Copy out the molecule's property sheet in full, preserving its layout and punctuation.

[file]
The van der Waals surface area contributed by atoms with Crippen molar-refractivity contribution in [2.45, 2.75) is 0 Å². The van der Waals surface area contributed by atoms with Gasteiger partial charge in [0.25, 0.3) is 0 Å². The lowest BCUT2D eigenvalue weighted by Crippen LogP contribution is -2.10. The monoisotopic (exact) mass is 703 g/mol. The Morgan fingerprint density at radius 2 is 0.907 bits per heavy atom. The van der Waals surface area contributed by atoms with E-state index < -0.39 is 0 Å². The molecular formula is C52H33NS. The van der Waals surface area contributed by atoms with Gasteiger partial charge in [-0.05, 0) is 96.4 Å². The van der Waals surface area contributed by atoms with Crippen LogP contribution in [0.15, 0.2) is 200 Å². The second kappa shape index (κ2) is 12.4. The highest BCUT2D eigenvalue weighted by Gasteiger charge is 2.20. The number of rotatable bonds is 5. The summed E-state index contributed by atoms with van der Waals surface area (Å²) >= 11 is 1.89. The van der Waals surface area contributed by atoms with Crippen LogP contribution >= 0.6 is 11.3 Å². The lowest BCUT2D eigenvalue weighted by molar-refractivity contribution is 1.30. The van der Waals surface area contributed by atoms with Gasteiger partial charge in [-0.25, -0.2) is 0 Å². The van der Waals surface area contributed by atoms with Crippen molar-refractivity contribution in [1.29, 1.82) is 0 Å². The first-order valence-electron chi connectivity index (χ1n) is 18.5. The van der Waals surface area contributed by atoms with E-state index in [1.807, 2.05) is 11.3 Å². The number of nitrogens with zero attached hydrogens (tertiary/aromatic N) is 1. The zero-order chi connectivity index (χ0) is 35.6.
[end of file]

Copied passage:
The van der Waals surface area contributed by atoms with Crippen molar-refractivity contribution in [2.45, 2.75) is 0 Å². The van der Waals surface area contributed by atoms with Gasteiger partial charge in [0.25, 0.3) is 0 Å². The lowest BCUT2D eigenvalue weighted by Crippen LogP contribution is -2.10. The monoisotopic (exact) mass is 703 g/mol. The Morgan fingerprint density at radius 2 is 0.907 bits per heavy atom. The van der Waals surface area contributed by atoms with E-state index < -0.39 is 0 Å². The molecular formula is C52H33NS. The van der Waals surface area contributed by atoms with Gasteiger partial charge in [-0.05, 0) is 96.4 Å². The van der Waals surface area contributed by atoms with Crippen LogP contribution in [0.15, 0.2) is 200 Å². The second kappa shape index (κ2) is 12.4. The highest BCUT2D eigenvalue weighted by Gasteiger charge is 2.20. The number of rotatable bonds is 5. The summed E-state index contributed by atoms with van der Waals surface area (Å²) >= 11 is 1.89. The van der Waals surface area contributed by atoms with Crippen LogP contribution >= 0.6 is 11.3 Å². The lowest BCUT2D eigenvalue weighted by molar-refractivity contribution is 1.30. The van der Waals surface area contributed by atoms with Gasteiger partial charge in [-0.25, -0.2) is 0 Å². The van der Waals surface area contributed by atoms with Crippen molar-refractivity contribution in [1.29, 1.82) is 0 Å². The first-order valence-electron chi connectivity index (χ1n) is 18.5. The van der Waals surface area contributed by atoms with E-state index in [1.807, 2.05) is 11.3 Å². The number of nitrogens with zero attached hydrogens (tertiary/aromatic N) is 1. The zero-order chi connectivity index (χ0) is 35.6.